Death was in the air last week. Excuse me if I dwell on it.
Luke Perry, star of a TV show that “defined the ‘90s” died at 52 after a stroke. Keith Flint, frontman of The Prodigy, took his own life at 49. He was playing in Auckland on February 5, his last ever show. Sometimes the world seems a cruel place.
And it seemed cruel when rotten news came in that Max Christoffersen, writer and fierce promoter and supporter of local radio and local music, had died as a result of a heart attack. Max was 57 and lived at the Mount.
I suspect few of you knew of Max, but you were possibly affected by him without knowing, particularly if you’re into guitar rock.
Max was involved in the Waikato during the early days of student radio, managing Contact FM. Against pretty much every word of wisdom it was Max, in 1987, who instigated a heavy metal-dedicated show, The Axe Attack.
With its staggering popularity and longevity, that show made a deep impact on the face of music here. DJ and Devilskin bassist Paul Martin agrees: “He made things happen. He changed the landscape of radio in New Zealand as far as I’m concerned.”
That was back in Hamilton, where Max was also a regular contributor to the Waikato Times. I first met him in 2009 when he had moved over here and was trying to establish Kiss.FM, a locally-focused music station.
In amongst the constant battle for wider reception, Kiss.FM did innovative things, such as the release of a 14-song compilation of local music – including Luke Thompson, Aaron Saxon, Brilleaux and many more – on a very cool USB stick.
Max battled the government unceasingly, trying to get a proper frequency, but bureaucratic intransigence eventually won. Given the lack of student radio here it was a terrible lost opportunity for local music. He moved Kiss.FM solely online at the end of 2011.
Max and I had a few things in common. There was music, of course, but also the writing. He’d email me if he liked – or didn’t like – something I’d written. I always appreciated it either way as Max was a helluva writer (track down the brilliant pieces he wrote about Knightshade if you doubt me). If he had a critique of any sort, he was usually right.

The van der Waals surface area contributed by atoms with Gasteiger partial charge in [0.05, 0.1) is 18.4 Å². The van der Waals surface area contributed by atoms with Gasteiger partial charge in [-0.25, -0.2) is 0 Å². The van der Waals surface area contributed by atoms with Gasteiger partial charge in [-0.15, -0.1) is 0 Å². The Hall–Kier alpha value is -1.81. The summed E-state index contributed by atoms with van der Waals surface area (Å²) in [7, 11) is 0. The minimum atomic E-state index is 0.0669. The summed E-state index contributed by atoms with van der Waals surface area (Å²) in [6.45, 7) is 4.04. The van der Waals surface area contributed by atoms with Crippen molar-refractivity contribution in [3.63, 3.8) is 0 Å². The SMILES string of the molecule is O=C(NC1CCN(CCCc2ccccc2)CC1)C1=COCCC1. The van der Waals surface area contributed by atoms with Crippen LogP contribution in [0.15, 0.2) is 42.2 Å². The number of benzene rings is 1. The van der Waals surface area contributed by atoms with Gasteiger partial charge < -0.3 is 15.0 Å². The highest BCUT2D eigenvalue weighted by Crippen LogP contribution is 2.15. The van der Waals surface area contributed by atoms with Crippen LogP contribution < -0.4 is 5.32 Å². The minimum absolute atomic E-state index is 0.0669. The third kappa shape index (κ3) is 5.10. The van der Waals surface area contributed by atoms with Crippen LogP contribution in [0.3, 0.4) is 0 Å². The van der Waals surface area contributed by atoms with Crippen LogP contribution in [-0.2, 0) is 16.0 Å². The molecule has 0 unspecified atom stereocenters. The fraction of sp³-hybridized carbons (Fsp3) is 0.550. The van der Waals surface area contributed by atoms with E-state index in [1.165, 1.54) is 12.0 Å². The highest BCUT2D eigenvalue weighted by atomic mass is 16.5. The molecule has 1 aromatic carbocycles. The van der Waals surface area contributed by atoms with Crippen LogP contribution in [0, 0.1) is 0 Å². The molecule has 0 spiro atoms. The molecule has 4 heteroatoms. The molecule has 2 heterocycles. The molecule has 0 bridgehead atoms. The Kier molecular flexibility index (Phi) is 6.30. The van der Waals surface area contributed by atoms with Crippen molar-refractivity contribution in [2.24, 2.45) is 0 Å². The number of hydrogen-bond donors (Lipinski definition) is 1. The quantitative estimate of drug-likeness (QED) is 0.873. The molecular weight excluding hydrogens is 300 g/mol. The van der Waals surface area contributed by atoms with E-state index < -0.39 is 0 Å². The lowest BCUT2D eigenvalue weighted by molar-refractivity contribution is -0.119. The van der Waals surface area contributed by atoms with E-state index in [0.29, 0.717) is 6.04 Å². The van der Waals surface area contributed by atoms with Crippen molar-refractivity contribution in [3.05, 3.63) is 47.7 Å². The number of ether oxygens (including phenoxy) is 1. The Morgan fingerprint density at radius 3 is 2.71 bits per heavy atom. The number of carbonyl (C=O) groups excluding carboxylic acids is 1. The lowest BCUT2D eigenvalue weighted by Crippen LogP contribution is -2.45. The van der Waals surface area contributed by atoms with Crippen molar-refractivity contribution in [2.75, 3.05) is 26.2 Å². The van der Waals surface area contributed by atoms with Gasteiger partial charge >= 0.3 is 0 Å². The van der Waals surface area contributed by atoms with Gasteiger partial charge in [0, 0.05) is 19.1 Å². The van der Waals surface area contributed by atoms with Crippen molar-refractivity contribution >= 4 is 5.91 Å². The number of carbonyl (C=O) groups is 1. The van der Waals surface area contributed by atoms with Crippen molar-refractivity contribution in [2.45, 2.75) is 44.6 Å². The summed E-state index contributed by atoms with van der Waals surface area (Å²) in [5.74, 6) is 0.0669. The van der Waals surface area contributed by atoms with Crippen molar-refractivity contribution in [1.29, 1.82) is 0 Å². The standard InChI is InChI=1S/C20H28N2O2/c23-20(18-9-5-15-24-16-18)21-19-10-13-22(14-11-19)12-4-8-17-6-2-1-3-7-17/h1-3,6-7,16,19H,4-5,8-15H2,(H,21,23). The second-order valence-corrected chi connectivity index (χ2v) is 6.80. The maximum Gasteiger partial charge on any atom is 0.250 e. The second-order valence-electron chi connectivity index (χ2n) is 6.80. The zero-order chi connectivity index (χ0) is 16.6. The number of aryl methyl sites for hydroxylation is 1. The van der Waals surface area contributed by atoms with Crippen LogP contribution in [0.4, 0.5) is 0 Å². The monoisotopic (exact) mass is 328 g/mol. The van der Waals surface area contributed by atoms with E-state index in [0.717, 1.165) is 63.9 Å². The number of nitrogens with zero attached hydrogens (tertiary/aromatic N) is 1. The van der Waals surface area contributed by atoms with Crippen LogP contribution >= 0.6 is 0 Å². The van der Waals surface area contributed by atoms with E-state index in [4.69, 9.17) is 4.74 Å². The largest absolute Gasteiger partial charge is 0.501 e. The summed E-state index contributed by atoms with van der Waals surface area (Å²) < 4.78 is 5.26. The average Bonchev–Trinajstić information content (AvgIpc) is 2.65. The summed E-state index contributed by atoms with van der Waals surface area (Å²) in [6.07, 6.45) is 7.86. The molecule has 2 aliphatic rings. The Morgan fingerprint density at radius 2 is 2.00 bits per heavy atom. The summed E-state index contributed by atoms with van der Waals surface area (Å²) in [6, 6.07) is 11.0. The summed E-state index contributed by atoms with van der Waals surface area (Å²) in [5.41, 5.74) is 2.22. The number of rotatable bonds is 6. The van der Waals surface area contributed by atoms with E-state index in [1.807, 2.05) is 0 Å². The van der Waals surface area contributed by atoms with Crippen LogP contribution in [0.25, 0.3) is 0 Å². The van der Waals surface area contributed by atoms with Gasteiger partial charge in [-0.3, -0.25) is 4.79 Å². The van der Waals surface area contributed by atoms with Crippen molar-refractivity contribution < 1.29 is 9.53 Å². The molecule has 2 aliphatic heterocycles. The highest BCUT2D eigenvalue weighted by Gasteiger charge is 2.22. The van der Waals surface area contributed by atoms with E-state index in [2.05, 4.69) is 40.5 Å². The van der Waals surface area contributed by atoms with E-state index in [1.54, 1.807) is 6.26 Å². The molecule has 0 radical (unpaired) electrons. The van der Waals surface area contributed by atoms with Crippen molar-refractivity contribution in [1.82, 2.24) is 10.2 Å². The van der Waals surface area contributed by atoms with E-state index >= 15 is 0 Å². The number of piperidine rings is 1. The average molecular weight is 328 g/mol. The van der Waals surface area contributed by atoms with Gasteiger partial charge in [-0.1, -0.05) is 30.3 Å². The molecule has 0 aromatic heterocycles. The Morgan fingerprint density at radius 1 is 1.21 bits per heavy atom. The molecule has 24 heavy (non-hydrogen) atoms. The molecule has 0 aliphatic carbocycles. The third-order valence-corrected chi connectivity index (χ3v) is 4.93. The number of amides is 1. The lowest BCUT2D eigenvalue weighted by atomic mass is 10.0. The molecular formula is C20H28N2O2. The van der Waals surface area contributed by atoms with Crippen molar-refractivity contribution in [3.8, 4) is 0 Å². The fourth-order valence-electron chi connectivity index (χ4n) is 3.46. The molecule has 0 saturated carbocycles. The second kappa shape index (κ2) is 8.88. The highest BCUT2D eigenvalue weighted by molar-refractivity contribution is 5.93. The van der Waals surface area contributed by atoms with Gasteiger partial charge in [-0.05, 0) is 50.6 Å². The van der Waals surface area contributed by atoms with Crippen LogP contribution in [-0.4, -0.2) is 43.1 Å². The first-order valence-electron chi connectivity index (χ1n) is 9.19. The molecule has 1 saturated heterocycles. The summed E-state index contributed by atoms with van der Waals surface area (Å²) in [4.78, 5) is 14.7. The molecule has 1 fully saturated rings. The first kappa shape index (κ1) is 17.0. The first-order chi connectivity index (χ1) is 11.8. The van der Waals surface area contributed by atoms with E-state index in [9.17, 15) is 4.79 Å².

But I didn’t know him as well as musician and author Graham Clark, who had a chapter largely about Max and Kiss.FM in his book about the Tauranga music scene, The Right Note. When I heard about Max I rang Graham.
He told me: “I introduced myself to Max when I discovered his radio station at the Mount. I saw a great value in what he was doing, and I recognised his passion for music and knowledge of the radio industry.”
Graham helped Max in his quest to get a community radio frequency for Kiss.FM, even meeting with Simon Bridges. I asked about his involvement.
“Max was the man I was resting my hopes on to get local music on the airwaves in Tauranga. There were those in Tauranga that believed they were champions of local music, but in fact they were the exact opposite - they did nothing to help get local music on the radio and could have been way more helpful if they had a mind to, but they didn’t. It was not important to them.
“Max was the kind of person that I could identify with. His knowledge and appreciation of all genres of music was comprehensive. But it was not just music - Max had a keen political mind also.
“Max’s passion for locally-made music is apparent by the number of such artists he had on regular rotation on Kiss.FM. He didn’t just give lip service, he pushed them due to his belief they were as worthy as anything else. I loved him for that.”
The other thing Max and I would swap emails about was our hearts. He and I were both heart attack survivors. Until now. RIP Max, the world is a poorer place without you.